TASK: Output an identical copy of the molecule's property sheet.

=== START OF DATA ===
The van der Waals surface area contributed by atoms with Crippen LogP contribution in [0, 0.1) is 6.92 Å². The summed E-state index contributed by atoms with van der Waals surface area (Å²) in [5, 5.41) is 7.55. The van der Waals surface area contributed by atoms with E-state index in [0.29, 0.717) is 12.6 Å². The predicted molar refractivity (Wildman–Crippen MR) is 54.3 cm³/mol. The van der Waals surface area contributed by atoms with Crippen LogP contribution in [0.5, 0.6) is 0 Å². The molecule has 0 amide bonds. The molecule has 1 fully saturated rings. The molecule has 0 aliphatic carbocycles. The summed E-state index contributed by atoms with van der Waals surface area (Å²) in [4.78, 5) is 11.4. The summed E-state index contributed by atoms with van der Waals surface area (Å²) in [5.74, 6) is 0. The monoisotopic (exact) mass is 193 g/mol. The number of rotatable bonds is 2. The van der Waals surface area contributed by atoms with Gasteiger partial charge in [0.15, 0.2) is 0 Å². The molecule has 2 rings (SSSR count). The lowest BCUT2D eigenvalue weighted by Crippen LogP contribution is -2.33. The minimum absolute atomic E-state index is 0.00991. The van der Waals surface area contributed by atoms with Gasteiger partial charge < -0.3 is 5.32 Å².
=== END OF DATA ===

The van der Waals surface area contributed by atoms with Crippen LogP contribution in [0, 0.1) is 6.92 Å². The summed E-state index contributed by atoms with van der Waals surface area (Å²) in [5, 5.41) is 7.55. The van der Waals surface area contributed by atoms with E-state index in [0.29, 0.717) is 12.6 Å². The predicted molar refractivity (Wildman–Crippen MR) is 54.3 cm³/mol. The van der Waals surface area contributed by atoms with Crippen LogP contribution in [0.5, 0.6) is 0 Å². The molecule has 0 amide bonds. The molecule has 1 fully saturated rings. The molecule has 0 aliphatic carbocycles. The summed E-state index contributed by atoms with van der Waals surface area (Å²) in [4.78, 5) is 11.4. The summed E-state index contributed by atoms with van der Waals surface area (Å²) in [5.74, 6) is 0. The monoisotopic (exact) mass is 193 g/mol. The number of rotatable bonds is 2. The van der Waals surface area contributed by atoms with Gasteiger partial charge in [0.15, 0.2) is 0 Å². The molecule has 2 rings (SSSR count). The lowest BCUT2D eigenvalue weighted by Crippen LogP contribution is -2.33. The minimum absolute atomic E-state index is 0.00991. The van der Waals surface area contributed by atoms with Gasteiger partial charge < -0.3 is 5.32 Å².